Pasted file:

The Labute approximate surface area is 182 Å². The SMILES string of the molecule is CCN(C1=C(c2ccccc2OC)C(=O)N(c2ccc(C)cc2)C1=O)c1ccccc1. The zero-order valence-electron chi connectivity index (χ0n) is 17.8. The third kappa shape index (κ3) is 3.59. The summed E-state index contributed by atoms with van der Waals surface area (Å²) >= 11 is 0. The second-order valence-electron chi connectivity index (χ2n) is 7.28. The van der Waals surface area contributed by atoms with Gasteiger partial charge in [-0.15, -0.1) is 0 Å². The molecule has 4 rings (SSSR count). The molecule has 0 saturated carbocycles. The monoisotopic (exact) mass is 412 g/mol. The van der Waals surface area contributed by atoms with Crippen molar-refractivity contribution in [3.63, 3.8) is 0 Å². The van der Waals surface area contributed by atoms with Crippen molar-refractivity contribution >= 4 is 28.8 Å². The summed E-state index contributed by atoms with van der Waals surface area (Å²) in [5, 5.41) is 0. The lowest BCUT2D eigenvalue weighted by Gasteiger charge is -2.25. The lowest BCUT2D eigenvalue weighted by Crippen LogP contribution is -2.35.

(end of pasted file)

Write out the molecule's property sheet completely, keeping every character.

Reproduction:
The Labute approximate surface area is 182 Å². The SMILES string of the molecule is CCN(C1=C(c2ccccc2OC)C(=O)N(c2ccc(C)cc2)C1=O)c1ccccc1. The zero-order valence-electron chi connectivity index (χ0n) is 17.8. The third kappa shape index (κ3) is 3.59. The summed E-state index contributed by atoms with van der Waals surface area (Å²) >= 11 is 0. The second-order valence-electron chi connectivity index (χ2n) is 7.28. The van der Waals surface area contributed by atoms with Gasteiger partial charge in [-0.15, -0.1) is 0 Å². The molecule has 4 rings (SSSR count). The molecule has 0 saturated carbocycles. The monoisotopic (exact) mass is 412 g/mol. The van der Waals surface area contributed by atoms with Crippen molar-refractivity contribution in [3.63, 3.8) is 0 Å². The van der Waals surface area contributed by atoms with Crippen molar-refractivity contribution >= 4 is 28.8 Å². The summed E-state index contributed by atoms with van der Waals surface area (Å²) in [5, 5.41) is 0. The lowest BCUT2D eigenvalue weighted by Gasteiger charge is -2.25. The lowest BCUT2D eigenvalue weighted by Crippen LogP contribution is -2.35.